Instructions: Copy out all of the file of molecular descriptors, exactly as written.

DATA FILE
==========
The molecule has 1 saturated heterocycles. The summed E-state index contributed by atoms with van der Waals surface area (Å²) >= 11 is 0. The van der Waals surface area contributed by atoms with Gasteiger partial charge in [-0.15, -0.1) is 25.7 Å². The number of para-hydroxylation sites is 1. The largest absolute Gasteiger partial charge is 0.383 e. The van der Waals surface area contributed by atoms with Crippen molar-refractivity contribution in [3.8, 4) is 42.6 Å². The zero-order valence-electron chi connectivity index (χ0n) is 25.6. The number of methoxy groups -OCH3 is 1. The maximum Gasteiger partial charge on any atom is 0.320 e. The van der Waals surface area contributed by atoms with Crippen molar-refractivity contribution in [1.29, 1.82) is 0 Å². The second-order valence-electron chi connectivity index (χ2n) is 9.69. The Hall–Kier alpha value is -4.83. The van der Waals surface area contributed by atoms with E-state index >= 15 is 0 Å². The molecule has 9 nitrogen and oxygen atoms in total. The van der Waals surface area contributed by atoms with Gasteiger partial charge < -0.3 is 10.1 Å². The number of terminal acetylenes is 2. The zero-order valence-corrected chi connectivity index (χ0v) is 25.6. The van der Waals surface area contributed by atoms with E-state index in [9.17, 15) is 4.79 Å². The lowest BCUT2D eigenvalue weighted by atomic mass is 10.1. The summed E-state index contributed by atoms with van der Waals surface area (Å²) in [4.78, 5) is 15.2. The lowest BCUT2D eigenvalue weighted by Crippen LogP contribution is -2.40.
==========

The molecule has 1 saturated heterocycles. The summed E-state index contributed by atoms with van der Waals surface area (Å²) >= 11 is 0. The van der Waals surface area contributed by atoms with Gasteiger partial charge in [-0.15, -0.1) is 25.7 Å². The number of para-hydroxylation sites is 1. The largest absolute Gasteiger partial charge is 0.383 e. The van der Waals surface area contributed by atoms with Crippen molar-refractivity contribution in [3.8, 4) is 42.6 Å². The zero-order valence-electron chi connectivity index (χ0n) is 25.6. The number of methoxy groups -OCH3 is 1. The maximum Gasteiger partial charge on any atom is 0.320 e. The van der Waals surface area contributed by atoms with Crippen molar-refractivity contribution in [1.29, 1.82) is 0 Å². The second-order valence-electron chi connectivity index (χ2n) is 9.69. The Hall–Kier alpha value is -4.83. The van der Waals surface area contributed by atoms with E-state index >= 15 is 0 Å². The molecule has 9 nitrogen and oxygen atoms in total. The van der Waals surface area contributed by atoms with Gasteiger partial charge < -0.3 is 10.1 Å². The number of terminal acetylenes is 2. The zero-order valence-corrected chi connectivity index (χ0v) is 25.6. The van der Waals surface area contributed by atoms with E-state index in [9.17, 15) is 4.79 Å². The lowest BCUT2D eigenvalue weighted by atomic mass is 10.1. The summed E-state index contributed by atoms with van der Waals surface area (Å²) in [4.78, 5) is 15.2. The lowest BCUT2D eigenvalue weighted by Crippen LogP contribution is -2.40.